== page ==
The humor, the portrait of village life, the commentary on post WWI England’s cultural, social, and religious landscape, and the mysteries of Birkin’s and Moon’s work are all delightful. The story is certainly entertaining, but the deeper threads about healing from war wounds visible and invisible, and finding one’s way in a world that seems both completely changed in some ways and very much what it’s always been in others, make for a thoughtful read that explores the kind of “big T” truths that I enjoy in fiction.

Moon tells Birkin, as summer draws to a close and their work is nearly done, “You can only have this piece of cake once; you can’t keep munching away at it. Sad, but there it is! You’ll find that, once you’ve dragged yourself off round the corner, there’ll be another view; it may even be a better one.” Later than evening, Birkin reflects on this and thinks, “And he was right — the first breath of autumn was in the air, a prodigal feeling, a feeling of wanting, taking, and keeping before it is too late.”

That’s what A Month in the Country is about — that feeling, and how we respond to it. Birkin has decisions to make. Moon has plans. The story ends without our knowing precisely what they intend to do, but with a delicious sense of “a precious moment gone” as Carr writes. This is a book I’ll read again, and one that I picked up at just the right time.

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I first meant to read The Sympathizer by Viet Thanh Nguyen when it came out to rave reviews, and then again when The Readers chose it as a book discussion book. What finally got me to move it up to the top of the “to be read” list is that I’m going to hear the author next week. It’s a very powerful read, and a well written book, but it left me with confused feelings. I liked much of it, I learned a great deal about Vietnam and its wars, but the brutality is hard to take (how many times have I said that lately here? I need to read something less appalling, soon!) and very vivid. Chapter 21, in which the main character, The Captain/Sympathizer, is tortured until he recalls in vivid detail a female comrade’s torture, is probably one of the most horrifying depictions of inhumanity I’ve ever read.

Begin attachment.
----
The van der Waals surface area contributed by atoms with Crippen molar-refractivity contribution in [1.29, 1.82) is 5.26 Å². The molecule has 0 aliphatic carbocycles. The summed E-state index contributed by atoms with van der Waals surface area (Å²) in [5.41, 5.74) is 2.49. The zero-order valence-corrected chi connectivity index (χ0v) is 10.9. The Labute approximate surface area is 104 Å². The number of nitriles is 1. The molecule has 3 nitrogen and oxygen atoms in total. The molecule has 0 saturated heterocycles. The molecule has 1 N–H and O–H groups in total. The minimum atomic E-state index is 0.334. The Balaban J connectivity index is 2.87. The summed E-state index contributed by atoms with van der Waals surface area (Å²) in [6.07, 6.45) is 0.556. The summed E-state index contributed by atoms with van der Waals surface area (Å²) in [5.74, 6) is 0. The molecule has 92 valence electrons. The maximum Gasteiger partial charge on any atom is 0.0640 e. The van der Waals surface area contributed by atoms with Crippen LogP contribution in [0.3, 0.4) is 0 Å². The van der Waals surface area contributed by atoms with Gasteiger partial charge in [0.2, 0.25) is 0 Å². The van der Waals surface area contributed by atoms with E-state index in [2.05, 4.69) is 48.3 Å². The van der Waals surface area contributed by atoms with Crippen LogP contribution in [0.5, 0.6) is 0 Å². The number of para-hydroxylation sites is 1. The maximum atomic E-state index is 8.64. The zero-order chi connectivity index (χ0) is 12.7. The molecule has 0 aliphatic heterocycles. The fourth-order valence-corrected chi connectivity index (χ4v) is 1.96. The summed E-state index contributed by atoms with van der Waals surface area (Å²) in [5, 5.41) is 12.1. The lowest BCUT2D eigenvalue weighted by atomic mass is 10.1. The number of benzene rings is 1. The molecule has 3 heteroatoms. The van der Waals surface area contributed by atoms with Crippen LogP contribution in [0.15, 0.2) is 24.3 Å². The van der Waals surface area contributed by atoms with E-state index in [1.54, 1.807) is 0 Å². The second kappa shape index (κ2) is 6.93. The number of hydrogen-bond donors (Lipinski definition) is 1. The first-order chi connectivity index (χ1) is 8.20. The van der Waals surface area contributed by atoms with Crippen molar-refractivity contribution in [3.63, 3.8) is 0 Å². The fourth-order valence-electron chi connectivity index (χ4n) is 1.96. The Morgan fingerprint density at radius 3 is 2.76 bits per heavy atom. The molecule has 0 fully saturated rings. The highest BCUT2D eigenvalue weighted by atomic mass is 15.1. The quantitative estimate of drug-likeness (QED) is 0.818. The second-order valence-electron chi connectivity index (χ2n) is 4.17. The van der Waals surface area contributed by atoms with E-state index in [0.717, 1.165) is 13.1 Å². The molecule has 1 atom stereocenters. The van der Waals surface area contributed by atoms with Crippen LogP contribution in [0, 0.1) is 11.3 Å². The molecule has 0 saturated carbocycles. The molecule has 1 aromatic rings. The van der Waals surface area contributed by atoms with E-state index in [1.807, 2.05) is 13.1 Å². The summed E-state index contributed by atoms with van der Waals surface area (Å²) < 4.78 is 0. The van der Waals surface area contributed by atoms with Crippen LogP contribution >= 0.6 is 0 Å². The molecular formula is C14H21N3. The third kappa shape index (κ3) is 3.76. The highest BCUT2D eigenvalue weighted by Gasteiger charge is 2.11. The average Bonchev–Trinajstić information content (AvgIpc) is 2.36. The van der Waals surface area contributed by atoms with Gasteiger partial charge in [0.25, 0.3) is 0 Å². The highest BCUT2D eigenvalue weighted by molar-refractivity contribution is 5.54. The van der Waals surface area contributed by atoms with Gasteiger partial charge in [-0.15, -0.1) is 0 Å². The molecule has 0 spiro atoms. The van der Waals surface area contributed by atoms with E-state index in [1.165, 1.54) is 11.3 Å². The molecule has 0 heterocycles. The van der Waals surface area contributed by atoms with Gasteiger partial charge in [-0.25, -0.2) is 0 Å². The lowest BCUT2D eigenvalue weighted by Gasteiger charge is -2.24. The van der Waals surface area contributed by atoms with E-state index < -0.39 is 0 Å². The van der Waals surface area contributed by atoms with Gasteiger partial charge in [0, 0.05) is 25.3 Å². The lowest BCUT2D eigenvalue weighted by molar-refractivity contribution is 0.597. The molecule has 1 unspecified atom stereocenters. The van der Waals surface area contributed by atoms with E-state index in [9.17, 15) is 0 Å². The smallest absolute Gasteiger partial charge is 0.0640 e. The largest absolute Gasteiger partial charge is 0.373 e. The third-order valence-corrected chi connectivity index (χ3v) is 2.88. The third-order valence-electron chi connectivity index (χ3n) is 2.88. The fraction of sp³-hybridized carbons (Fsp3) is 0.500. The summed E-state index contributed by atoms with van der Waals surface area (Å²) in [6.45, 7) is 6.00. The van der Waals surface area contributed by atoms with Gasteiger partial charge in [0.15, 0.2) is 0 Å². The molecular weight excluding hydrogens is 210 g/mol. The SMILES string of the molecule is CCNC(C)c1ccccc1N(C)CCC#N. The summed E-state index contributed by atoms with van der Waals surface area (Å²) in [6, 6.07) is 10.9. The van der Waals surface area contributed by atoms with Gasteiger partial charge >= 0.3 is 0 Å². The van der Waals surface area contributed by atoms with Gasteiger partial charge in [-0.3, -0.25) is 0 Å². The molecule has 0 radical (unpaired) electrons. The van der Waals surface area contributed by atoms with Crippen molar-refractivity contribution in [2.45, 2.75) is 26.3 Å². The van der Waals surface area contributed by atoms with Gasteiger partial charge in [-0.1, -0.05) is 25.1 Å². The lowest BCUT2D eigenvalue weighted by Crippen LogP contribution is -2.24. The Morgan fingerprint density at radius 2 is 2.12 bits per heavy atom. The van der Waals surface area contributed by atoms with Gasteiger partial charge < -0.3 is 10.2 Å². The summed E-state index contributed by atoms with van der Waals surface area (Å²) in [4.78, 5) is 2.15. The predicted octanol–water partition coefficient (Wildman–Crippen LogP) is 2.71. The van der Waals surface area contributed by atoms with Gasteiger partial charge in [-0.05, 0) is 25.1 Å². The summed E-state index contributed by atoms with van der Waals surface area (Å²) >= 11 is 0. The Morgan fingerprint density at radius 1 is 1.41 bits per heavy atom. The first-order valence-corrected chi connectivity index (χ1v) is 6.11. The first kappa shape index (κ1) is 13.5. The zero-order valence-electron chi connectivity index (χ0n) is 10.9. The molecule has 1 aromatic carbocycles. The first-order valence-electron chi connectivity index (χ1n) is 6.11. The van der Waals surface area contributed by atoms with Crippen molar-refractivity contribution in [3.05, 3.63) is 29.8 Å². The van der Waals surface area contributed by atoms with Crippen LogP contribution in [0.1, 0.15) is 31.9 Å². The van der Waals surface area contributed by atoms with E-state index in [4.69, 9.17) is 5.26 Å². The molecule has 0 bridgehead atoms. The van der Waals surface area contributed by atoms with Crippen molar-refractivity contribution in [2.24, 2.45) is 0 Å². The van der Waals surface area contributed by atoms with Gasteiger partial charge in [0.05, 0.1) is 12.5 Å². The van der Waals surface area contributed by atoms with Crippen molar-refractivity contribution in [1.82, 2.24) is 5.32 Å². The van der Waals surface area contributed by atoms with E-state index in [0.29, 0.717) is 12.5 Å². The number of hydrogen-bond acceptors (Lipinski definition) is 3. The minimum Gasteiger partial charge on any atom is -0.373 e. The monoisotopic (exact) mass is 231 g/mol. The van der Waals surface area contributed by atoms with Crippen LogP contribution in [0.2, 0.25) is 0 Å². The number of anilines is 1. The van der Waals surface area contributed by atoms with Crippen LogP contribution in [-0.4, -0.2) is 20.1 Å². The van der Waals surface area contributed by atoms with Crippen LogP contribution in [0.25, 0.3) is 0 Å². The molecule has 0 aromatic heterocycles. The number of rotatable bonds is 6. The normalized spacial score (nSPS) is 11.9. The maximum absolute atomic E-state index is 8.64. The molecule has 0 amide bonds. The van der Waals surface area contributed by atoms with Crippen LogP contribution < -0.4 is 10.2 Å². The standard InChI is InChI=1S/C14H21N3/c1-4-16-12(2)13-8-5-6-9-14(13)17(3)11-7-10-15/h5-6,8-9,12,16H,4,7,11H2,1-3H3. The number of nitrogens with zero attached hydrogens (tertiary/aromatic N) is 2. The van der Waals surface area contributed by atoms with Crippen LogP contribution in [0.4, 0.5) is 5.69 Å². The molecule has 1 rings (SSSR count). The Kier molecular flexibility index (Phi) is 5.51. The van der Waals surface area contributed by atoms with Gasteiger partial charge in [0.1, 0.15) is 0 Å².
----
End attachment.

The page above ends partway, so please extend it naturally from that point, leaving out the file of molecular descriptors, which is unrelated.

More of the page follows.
That aside, the book is fascinating, and the Captain is an intriguing character. He has two best friends from his school days, one, Man, who is a high ranking communist revolutionary in Vietnam, and the other, Bon, who works with the Captain for a South Vietnamese general and the CIA. So the Captain is the Sympathizer — he sympathizes with communism, to the point of spying for the North, even as he works for the other side. He also admires many things about America and loves and respects both his friends. He’s an orphan, the bastard child of a French priest whose mother was the priest’s maid and had him when she was a young teen, and Man and Bon are family as much as friends to him. The Captain’s outsider status — neither fully American nor Vietnamese, neither fully Occidental or Oriental, neither fully a refugee (legally yes, but he knows California from attending college there) neither fully a soldier nor fully an intellectual, allows him to move within these worlds comfortably as no other character can.